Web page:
It's not a bad idea, since there's plenty of room for improvement to the default Google TV interface, but I don't think Vizio's is any better. Instead of the standard overlay of icons along the bottom, Vizio has its own sidebar that pops out from the left when you hit the V button. The top of the menu presents you with major services like Amazon Instant and Netflix, followed by a long list of apps and other settings. The sidebar may be designed small to avoid blocking too much of the content it's overlaying, but it ends up feeling cramped and a poor use of screen space.
That cramped feeling makes the Co-Star harder to use than it should be. The worst offender may be the icon that reads "Google P...", which stands for Google Play Store, which is Google's app store. That's common knowledge for geeks and Android fans, but it's a far cry from the dead-simple "Channel Store" on a Roku box.
When someone asks, "What does Google TV do?" the answer is never easy. It's kind of like a Roku box, and it's kind of like a DVR, and it's kind of like Web TV, yet it always feels less than the sum of its parts.
While Google TV has some elements of a streaming-media box, it's limited compared with the $50. Streaming-media app support includes a few major services, including Netflix, Rhapsody, Pandora, Google Music, but the omissions are more notable. There are no dedicated apps for Hulu Plus, Amazon Instant, HBO, MLB.TV, Spotify -- not even Google's own TV and Movies rental service! And while the Co-Star appears to have a dedicated app for Amazon Instant -- there's even a direct-access button on the remote -- it merely brings you to Amazon.com in the Chrome browser. The lack of app support is almost completely inexplicable when the same services are supported on nearly every other connected device. (And while the Co-Star's OnLive support is an interesting idea, it's much less attractive now that the future of the company is uncertain.)
Similarly, Google TV has some elements of a DVR, but it's not really a DVR. The Co-Star can be used in conjunction with a cable/satellite box, allowing you to search through TV listings through the Google search bar. It's an intriguing concept -- being able to search standard TV content and streaming content through a single interface -- but again the implementation just isn't there yet. Google TV can find content, but once you actually want to set up to a recording, you're forced to leave the Google TV interface and set up a recording with your DVR's standard interface. The juggling between Google TV's overlay and your cable/satellite box's overlay is another layer of complexity that makes the device harder to use than it should be. (Dish subscribers do get DVR integration, making a Google TV device more appealing for them.)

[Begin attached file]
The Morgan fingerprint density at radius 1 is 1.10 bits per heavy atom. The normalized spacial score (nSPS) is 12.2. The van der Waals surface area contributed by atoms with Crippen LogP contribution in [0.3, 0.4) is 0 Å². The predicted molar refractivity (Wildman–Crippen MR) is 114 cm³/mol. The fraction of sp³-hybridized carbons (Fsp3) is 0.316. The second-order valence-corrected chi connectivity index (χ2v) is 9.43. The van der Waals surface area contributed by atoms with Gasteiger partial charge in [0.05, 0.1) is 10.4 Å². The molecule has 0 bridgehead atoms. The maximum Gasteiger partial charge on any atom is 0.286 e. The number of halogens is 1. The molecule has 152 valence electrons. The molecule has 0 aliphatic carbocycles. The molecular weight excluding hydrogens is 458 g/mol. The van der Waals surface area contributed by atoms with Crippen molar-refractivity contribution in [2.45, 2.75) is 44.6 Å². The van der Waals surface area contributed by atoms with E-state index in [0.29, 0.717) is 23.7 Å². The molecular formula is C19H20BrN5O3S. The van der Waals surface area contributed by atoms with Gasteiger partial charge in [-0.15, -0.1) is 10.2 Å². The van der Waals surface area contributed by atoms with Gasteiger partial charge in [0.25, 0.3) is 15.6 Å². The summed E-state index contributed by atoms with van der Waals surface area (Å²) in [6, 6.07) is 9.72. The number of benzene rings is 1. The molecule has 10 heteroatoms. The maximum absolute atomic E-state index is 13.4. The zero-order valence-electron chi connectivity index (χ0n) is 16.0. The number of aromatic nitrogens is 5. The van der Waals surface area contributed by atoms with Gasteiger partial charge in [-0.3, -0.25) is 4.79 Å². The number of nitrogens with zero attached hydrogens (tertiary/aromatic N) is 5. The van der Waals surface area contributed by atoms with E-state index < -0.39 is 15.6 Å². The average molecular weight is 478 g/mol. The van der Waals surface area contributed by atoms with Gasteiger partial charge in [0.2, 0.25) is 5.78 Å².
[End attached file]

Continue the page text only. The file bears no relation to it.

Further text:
Finally, Google TV probably comes the closest to bringing the Web to your TV of any product we've seen (short of using an actual PC), including a full-fledged Chrome browser capable of playing Flash video. Navigating the Web from the couch isn't that appealing to me (is a much better experience), although I can understand the appeal for those with more patience. Even so, no Google TV review is complete without pointing out that a lot of the content sources you'd like to watch, such as Hulu and content from major TV networks like NBC, Fox, CBS, ABC, and Comedy Central, currently block Google TV devices from streaming video from their sites. Cord-cutters expecting to get all the video that's available on the Web on their TVs are likely to be disappointed.
So while Google TV fans are quick to point out how much it can do, the reality is it's less than a jack of all trades. It does many things and none of them particularly well.
Image quality and stability
There aren't any major issues with the Co-Star's image quality, but as with any device, it's subject to "garbage in, garbage out." It may not seem fair to knock the Co-Star for the fact that a lot of Web video is of poor quality, but it's relevant since so much of the Google TV experience revolves around Web content. Even streams from the Web sites of major providers like AMC don't look as good as living-room-optimized services like Netflix and Amazon Instant. And beyond the subpar video quality, you often have to put up with onscreen status bars, "comment" links, and so on, even on sites that Google highlights as being "TV-friendly," like Adult Swim.
Google TV also continues to have a problem with stability, although the Co-Star seemed slightly more stable than other Google TV devices I've tested. Still, I experienced a few bugs during the testing period, including individual apps freezing and more system-level crashes ("Notifications have crashed.") It's frustrating, especially on a product you're relying on to control all of your TV watching.
What are the alternatives?
The best thing the Co-Star has going for it is that it's currently one of the better Google TV options available. The , with its full-size keyboard and flexible hardware, may seem like the better value at $100, but it's not likely to get many more updates. The Sony NSZ-GS7's hardware is better and it runs the stock Google TV software, but it's twice as expensive. If you're going to go with a Google TV box, the Co-Star may be the best bet right now.
Like every Google TV product I've tested, the Vizio Co-Star isn't recommendable. That's more on Google than Vizio, as the Google TV platform just isn't compelling. But if you're itching to give Google's living-room software a try, the Co-Star is cheap, small, and at least a current product that might get software updates. Still, for almost everyone, I'd say let others beta test Google's half-baked software and spend your $100 on a better home theater device.